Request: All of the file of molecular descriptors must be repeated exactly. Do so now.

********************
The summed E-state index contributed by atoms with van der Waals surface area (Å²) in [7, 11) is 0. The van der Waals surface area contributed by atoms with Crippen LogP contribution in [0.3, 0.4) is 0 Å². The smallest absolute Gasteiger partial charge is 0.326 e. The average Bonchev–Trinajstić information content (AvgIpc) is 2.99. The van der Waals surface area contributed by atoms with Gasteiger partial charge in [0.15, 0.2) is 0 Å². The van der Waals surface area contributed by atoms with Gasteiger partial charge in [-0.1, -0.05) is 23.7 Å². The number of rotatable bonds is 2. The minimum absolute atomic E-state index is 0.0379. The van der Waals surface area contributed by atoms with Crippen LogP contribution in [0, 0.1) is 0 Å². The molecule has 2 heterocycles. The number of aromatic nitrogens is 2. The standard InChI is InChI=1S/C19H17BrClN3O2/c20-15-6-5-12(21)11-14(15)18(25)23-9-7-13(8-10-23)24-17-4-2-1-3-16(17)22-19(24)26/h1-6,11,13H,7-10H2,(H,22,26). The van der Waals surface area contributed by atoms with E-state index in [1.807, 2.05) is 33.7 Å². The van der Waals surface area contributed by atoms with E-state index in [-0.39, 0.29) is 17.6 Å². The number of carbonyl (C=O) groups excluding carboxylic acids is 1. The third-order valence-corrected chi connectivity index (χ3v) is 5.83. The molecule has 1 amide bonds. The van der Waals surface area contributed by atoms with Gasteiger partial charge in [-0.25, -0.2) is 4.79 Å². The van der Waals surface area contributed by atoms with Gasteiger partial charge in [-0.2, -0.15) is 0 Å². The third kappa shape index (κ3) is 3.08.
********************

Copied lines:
The summed E-state index contributed by atoms with van der Waals surface area (Å²) in [7, 11) is 0. The van der Waals surface area contributed by atoms with Crippen LogP contribution in [0.3, 0.4) is 0 Å². The smallest absolute Gasteiger partial charge is 0.326 e. The average Bonchev–Trinajstić information content (AvgIpc) is 2.99. The van der Waals surface area contributed by atoms with Gasteiger partial charge in [0.15, 0.2) is 0 Å². The van der Waals surface area contributed by atoms with Gasteiger partial charge in [-0.1, -0.05) is 23.7 Å². The number of rotatable bonds is 2. The minimum absolute atomic E-state index is 0.0379. The van der Waals surface area contributed by atoms with Crippen LogP contribution in [0, 0.1) is 0 Å². The molecule has 2 heterocycles. The number of aromatic nitrogens is 2. The standard InChI is InChI=1S/C19H17BrClN3O2/c20-15-6-5-12(21)11-14(15)18(25)23-9-7-13(8-10-23)24-17-4-2-1-3-16(17)22-19(24)26/h1-6,11,13H,7-10H2,(H,22,26). The van der Waals surface area contributed by atoms with E-state index in [1.807, 2.05) is 33.7 Å². The van der Waals surface area contributed by atoms with E-state index in [-0.39, 0.29) is 17.6 Å². The number of carbonyl (C=O) groups excluding carboxylic acids is 1. The third-order valence-corrected chi connectivity index (χ3v) is 5.83. The molecule has 1 amide bonds. The van der Waals surface area contributed by atoms with Gasteiger partial charge in [-0.25, -0.2) is 4.79 Å². The van der Waals surface area contributed by atoms with Gasteiger partial charge in [-0.2, -0.15) is 0 Å². The third kappa shape index (κ3) is 3.08.